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Pregnancy Bliss | Reproductive Health Hub

Contact Answers In the News Hot Topics

Flying in late pregnancy

Question: I am flying with American Airlines to Orlando Florida. I will be 26 wks 3 days when leaving and return 11 days later. What week do American Airlines say you can not fly? I also will have a letter from my midwife, do I also need one from my GP? N. (UK)

Answer: Restriction in air travel during later stages of pregnancy are essentially in the woman and her unborn baby’s best interest. That is the issue to bear in mind. It is not airlines being unreasonable. Each airline has its policy regarding the cut-off point for pregnant women to fly. They are not bound by any regulation on this. This ranges from around 28 weeks to 34 weeks. Long-haul carriers tend to have a lower cut-off point.  If the gestation at the time of your scheduled travel breaches that cut-off point, you cannot travel. A letter from a doctor or midwife will not make any difference in that. You therefore need to check with your airline. More details about flying while pregnant can be found here:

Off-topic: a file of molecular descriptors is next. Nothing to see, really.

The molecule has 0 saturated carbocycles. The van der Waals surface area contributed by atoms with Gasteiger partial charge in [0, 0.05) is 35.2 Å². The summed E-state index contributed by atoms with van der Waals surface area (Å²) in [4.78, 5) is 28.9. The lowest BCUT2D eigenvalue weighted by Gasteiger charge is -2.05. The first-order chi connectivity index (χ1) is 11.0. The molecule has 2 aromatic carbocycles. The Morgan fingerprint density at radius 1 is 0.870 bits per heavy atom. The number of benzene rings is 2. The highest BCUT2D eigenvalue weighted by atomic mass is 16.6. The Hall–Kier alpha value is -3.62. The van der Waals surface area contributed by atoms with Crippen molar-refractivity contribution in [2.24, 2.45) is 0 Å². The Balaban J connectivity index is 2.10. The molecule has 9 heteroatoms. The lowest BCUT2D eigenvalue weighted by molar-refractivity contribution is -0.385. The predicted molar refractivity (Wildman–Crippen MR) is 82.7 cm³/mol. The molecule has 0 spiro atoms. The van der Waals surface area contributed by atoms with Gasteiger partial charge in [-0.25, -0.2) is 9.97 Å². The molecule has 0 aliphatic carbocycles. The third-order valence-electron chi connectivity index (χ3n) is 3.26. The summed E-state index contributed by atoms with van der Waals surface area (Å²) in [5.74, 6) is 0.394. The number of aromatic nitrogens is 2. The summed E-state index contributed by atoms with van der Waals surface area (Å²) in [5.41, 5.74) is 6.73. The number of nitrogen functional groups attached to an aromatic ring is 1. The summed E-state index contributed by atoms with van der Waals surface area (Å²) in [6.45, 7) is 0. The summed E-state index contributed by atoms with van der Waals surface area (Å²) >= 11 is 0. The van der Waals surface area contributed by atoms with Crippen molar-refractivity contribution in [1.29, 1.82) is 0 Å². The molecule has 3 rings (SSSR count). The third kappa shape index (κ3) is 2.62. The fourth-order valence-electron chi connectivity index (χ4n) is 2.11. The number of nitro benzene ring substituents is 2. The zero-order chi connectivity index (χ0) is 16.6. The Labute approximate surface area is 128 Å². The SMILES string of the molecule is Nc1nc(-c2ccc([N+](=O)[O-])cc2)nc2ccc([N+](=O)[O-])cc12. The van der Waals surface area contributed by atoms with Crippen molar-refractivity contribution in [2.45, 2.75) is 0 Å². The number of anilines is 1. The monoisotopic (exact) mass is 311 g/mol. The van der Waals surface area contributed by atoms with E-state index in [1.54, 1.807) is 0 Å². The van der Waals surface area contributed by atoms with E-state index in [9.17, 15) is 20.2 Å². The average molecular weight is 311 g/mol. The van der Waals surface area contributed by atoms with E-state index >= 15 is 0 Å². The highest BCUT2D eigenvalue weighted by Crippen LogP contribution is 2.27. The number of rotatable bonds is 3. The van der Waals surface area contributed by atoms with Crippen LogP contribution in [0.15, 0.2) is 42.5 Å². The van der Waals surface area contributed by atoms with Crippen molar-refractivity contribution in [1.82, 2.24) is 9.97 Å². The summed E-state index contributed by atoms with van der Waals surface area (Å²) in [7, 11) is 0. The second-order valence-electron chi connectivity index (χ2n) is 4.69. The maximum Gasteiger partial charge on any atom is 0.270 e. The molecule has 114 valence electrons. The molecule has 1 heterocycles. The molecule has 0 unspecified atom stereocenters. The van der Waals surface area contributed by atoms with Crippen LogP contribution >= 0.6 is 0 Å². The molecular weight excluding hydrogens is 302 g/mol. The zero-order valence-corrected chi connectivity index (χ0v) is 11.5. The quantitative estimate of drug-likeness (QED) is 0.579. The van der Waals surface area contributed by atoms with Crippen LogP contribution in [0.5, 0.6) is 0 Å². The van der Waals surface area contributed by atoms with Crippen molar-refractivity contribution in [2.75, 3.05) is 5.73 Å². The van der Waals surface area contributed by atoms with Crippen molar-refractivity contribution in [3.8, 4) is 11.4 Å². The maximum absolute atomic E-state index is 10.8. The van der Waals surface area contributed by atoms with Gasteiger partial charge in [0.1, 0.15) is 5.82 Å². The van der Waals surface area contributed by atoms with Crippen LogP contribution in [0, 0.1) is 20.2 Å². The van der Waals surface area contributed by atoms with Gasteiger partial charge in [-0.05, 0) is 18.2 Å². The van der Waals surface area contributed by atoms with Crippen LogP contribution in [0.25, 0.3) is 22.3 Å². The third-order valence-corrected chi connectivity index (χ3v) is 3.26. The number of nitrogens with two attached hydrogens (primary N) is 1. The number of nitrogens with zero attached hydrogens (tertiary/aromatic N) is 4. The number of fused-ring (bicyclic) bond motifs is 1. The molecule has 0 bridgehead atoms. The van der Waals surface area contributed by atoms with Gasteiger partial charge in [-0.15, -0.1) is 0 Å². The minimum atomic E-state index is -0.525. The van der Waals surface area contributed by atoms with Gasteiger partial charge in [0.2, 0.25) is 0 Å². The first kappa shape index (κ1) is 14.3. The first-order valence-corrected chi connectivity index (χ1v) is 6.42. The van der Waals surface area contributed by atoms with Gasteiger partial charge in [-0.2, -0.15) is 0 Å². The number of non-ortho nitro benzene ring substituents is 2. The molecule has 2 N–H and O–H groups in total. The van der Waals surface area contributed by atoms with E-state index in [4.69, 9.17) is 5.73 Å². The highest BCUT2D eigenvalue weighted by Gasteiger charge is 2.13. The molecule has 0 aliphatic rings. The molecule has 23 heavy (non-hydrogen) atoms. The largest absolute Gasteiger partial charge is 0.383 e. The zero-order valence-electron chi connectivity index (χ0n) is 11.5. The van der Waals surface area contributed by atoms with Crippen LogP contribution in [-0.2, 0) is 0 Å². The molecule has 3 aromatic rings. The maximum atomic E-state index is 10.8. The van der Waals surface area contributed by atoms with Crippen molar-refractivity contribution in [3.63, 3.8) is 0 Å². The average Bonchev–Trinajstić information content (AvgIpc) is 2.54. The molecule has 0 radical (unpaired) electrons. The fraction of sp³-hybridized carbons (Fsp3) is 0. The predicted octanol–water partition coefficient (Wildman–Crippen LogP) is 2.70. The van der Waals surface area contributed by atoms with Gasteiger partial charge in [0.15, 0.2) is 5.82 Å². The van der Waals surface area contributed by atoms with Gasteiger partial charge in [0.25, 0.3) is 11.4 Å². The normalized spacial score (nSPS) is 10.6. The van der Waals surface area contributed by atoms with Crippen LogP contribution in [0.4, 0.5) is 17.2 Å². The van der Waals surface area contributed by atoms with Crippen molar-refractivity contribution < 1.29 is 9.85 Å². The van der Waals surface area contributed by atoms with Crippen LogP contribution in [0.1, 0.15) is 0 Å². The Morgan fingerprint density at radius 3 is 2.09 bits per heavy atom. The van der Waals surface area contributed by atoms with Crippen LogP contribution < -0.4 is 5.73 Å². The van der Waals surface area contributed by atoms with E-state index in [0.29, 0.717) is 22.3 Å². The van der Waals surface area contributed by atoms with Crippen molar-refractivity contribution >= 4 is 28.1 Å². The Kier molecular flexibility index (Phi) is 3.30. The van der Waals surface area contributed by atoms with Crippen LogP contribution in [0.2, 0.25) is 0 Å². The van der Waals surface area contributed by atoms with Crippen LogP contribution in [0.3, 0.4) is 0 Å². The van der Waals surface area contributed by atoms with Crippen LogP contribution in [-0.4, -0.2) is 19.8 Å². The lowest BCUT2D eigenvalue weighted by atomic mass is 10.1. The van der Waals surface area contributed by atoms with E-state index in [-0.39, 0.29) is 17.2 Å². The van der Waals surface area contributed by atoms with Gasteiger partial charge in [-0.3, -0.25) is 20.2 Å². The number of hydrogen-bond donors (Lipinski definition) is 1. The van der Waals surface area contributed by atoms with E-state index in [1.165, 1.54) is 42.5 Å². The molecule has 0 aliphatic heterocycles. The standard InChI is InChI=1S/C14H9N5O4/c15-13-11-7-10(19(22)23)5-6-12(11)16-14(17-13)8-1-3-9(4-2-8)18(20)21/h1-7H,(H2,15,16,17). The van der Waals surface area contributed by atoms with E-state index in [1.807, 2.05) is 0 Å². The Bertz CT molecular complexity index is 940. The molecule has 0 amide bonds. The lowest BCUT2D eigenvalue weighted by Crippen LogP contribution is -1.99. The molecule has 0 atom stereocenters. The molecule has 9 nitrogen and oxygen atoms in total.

Zinnat (Cefuroxime) antibiotic use in pregnancy

Question:  i was 4 days overdue my period (which is always 28 days exactly)desperately hoping to be pregnant and got cystitis. Doctor prescribed Zinnat 500mg. I told him i might be pregnant and that it was very important to me he said it was more important to get rid of the pain! The following day I got my period but very very heavy, not like normal, almost like it aborted. Is this possible the antibiotic caused this? Thank you so much in anticipation of your response. S.S. (Spain)